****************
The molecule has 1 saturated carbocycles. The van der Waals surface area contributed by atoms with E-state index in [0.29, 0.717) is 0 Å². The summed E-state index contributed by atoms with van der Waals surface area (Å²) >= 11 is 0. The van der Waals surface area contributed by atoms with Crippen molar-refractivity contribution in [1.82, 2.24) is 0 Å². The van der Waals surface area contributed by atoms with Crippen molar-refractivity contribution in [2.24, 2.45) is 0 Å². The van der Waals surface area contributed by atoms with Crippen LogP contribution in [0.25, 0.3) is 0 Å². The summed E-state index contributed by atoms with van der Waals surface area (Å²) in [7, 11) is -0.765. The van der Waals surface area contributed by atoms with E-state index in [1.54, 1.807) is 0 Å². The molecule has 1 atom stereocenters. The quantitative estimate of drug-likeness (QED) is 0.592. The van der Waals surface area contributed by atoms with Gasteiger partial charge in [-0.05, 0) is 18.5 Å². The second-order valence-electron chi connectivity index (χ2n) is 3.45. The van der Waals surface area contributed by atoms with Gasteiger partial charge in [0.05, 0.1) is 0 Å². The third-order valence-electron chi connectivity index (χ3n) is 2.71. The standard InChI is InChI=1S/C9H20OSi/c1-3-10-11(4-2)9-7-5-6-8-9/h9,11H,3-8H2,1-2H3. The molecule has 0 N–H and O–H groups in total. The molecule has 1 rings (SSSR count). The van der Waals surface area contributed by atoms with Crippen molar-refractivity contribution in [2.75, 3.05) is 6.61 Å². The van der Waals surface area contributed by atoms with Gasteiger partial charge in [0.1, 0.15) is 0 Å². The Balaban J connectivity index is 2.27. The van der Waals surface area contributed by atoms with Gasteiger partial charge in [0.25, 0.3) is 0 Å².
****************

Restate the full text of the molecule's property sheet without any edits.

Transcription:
The molecule has 1 saturated carbocycles. The van der Waals surface area contributed by atoms with E-state index in [0.29, 0.717) is 0 Å². The summed E-state index contributed by atoms with van der Waals surface area (Å²) >= 11 is 0. The van der Waals surface area contributed by atoms with Crippen molar-refractivity contribution in [1.82, 2.24) is 0 Å². The van der Waals surface area contributed by atoms with Crippen molar-refractivity contribution in [2.24, 2.45) is 0 Å². The van der Waals surface area contributed by atoms with Crippen LogP contribution in [0.25, 0.3) is 0 Å². The summed E-state index contributed by atoms with van der Waals surface area (Å²) in [7, 11) is -0.765. The van der Waals surface area contributed by atoms with E-state index in [1.54, 1.807) is 0 Å². The molecule has 1 atom stereocenters. The quantitative estimate of drug-likeness (QED) is 0.592. The van der Waals surface area contributed by atoms with Gasteiger partial charge in [-0.05, 0) is 18.5 Å². The second-order valence-electron chi connectivity index (χ2n) is 3.45. The van der Waals surface area contributed by atoms with Gasteiger partial charge in [0.05, 0.1) is 0 Å². The third-order valence-electron chi connectivity index (χ3n) is 2.71. The standard InChI is InChI=1S/C9H20OSi/c1-3-10-11(4-2)9-7-5-6-8-9/h9,11H,3-8H2,1-2H3. The molecule has 0 N–H and O–H groups in total. The molecule has 1 rings (SSSR count). The van der Waals surface area contributed by atoms with Crippen molar-refractivity contribution in [2.75, 3.05) is 6.61 Å². The van der Waals surface area contributed by atoms with Gasteiger partial charge in [0.1, 0.15) is 0 Å². The Balaban J connectivity index is 2.27. The van der Waals surface area contributed by atoms with Gasteiger partial charge in [0.25, 0.3) is 0 Å².